MENTAL HEALTH: HCFA Bans Misuse of Patient Restraints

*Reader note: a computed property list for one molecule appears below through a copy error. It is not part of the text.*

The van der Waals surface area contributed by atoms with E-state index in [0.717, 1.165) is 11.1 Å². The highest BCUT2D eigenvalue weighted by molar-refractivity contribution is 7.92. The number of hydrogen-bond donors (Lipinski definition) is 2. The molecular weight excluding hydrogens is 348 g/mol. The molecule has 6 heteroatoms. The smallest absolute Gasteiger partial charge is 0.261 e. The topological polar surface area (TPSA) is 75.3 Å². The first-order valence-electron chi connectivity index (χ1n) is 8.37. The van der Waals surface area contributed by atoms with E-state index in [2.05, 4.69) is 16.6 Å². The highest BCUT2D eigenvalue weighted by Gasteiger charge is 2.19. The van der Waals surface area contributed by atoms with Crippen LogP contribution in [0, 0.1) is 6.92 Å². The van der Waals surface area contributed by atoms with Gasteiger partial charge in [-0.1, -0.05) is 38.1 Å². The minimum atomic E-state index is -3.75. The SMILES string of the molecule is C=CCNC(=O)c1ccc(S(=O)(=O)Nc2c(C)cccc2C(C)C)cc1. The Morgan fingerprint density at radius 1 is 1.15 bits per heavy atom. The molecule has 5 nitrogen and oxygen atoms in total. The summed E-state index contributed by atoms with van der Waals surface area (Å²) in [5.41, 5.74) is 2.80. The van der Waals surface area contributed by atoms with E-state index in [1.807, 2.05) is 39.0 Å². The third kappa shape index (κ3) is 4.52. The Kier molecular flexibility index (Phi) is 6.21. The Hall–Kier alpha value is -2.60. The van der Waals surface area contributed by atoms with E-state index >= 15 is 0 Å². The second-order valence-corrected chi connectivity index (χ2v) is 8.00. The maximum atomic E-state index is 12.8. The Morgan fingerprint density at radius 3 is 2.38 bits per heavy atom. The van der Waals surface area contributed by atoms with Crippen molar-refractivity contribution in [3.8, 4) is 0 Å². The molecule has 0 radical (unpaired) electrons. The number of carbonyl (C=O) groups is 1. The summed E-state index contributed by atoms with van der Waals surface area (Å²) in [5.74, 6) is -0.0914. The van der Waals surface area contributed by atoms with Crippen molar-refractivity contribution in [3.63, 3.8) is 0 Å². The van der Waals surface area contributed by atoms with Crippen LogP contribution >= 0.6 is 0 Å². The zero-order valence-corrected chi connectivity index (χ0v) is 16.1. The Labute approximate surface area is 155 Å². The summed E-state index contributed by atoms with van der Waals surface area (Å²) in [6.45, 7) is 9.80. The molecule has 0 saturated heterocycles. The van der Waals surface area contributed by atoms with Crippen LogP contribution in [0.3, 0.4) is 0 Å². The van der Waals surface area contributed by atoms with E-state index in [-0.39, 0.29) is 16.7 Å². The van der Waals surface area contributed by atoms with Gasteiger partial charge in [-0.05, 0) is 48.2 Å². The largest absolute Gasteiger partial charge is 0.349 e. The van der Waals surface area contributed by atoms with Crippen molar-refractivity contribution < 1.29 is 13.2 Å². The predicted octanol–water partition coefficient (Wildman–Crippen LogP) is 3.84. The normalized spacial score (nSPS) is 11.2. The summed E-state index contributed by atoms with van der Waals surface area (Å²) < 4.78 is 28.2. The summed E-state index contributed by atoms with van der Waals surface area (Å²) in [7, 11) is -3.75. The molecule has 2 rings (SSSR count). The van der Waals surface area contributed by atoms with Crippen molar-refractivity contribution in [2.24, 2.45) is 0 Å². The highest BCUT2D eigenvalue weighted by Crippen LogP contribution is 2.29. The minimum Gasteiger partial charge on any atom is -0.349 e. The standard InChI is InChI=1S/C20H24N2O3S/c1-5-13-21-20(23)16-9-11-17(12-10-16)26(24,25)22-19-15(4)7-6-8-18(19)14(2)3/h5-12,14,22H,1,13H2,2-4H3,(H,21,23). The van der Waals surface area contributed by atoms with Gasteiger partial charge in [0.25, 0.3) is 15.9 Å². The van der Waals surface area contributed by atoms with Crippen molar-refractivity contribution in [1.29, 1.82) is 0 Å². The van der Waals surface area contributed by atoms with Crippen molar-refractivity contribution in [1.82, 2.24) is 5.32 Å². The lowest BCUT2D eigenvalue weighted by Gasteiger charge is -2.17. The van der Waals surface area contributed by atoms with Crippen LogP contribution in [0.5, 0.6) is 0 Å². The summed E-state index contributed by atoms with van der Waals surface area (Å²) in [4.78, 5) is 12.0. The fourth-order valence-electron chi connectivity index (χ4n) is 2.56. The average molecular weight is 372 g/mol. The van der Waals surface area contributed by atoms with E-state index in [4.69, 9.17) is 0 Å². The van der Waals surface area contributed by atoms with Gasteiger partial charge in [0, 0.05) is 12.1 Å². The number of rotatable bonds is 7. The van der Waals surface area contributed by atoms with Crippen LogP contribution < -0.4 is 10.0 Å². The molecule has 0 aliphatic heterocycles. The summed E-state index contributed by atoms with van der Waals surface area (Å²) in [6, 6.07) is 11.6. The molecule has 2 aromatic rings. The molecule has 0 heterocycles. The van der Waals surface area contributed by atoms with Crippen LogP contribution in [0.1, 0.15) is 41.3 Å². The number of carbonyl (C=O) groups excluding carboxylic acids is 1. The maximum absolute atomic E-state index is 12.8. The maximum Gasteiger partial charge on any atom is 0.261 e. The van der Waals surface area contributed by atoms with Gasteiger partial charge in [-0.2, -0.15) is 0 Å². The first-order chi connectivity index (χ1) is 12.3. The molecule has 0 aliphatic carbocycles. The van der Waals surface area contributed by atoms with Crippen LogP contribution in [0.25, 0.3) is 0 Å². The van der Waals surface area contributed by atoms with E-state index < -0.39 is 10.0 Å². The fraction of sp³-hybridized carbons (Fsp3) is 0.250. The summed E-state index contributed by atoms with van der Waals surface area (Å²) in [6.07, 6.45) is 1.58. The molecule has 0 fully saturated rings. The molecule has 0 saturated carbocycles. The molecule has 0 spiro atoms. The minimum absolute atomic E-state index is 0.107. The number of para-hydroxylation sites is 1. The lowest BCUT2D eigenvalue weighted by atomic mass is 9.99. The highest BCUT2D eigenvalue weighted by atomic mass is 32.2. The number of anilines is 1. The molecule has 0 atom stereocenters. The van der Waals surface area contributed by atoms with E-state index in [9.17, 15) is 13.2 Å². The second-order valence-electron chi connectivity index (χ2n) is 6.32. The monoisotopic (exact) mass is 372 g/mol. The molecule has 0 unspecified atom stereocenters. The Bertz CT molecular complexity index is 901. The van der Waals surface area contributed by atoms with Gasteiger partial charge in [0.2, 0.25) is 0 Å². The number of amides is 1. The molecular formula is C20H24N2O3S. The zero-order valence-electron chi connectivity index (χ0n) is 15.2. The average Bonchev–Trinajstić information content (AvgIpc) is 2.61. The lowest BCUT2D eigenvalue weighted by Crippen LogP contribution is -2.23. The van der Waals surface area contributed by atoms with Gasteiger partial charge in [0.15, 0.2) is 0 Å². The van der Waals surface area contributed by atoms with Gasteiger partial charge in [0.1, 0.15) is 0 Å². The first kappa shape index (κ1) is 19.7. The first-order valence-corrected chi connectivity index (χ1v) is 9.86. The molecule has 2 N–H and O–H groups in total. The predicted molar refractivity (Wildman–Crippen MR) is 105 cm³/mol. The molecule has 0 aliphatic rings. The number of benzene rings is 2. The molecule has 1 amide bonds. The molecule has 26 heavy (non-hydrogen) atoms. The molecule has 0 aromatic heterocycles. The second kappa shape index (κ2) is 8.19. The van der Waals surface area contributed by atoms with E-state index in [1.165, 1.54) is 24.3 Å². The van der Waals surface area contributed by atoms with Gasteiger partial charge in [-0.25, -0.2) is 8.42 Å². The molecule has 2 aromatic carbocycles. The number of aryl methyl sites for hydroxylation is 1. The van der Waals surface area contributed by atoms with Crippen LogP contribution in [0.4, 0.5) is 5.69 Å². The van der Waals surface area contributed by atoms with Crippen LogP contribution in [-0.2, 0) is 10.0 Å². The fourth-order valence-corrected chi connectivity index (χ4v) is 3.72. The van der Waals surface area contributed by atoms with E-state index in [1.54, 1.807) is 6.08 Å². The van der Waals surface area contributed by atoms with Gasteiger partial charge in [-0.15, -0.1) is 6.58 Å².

In a move long awaited by mental health advocates, the Clinton administration -- Tipper Gore front and center -- announced Friday a new HCFA prohibition against use of physical or chemical restraints to coerce or discipline psychiatric patients, the Los Angeles Times reports. The regulation will take effect in 60 days and while it only applies to the 6,200 hospitals that receive Medicaid or Medicare funding, advocates said they hope private institutions will embrace the regulation as well. While the federal government has maintained such rules for several years, Clinton's announcement represents "the first financial penalties for documented abuses by cutting off federal funds to affected institutions." According to the National Mental Health Association, Harvard University's Center for Risk Analysis estimates that 50 to 150 deaths among hospital patients each year are attributable to restraints or seclusion. In a series of much-publicized articles last fall, the Hartford Courant reported 142 restraint-related deaths in 30 states during the past decade, 26% of which involved patients younger than 17. The regulation also stipulates the creation of a "national reporting system so federal officials can better monitor the problem" as well as providing patients and their families with a list of their rights. Additional provisions include "the right to privacy and confidentiality, and the right to make decisions about patient's care." HCFA has also mandated that health care workers learn the appropriate usage of seclusion and restraints (Cimons, 6/26). Michael Faenza, president and CEO of the NMHA, said, "HCFA is forcing hospitals out of the Dark Ages by hitting them where it hurts, the funding stream. Seclusion and restraints are not treatments, but reflect treatment failures" (NMHA release, 6/25). The patients' rights protections are part of Medicare's revised Condition of Participation requirement for hospitals (HCFA release, 6/25).This is part of the California Healthline Daily Edition, a summary of health policy coverage from major news organizations. Sign up for an email subscription.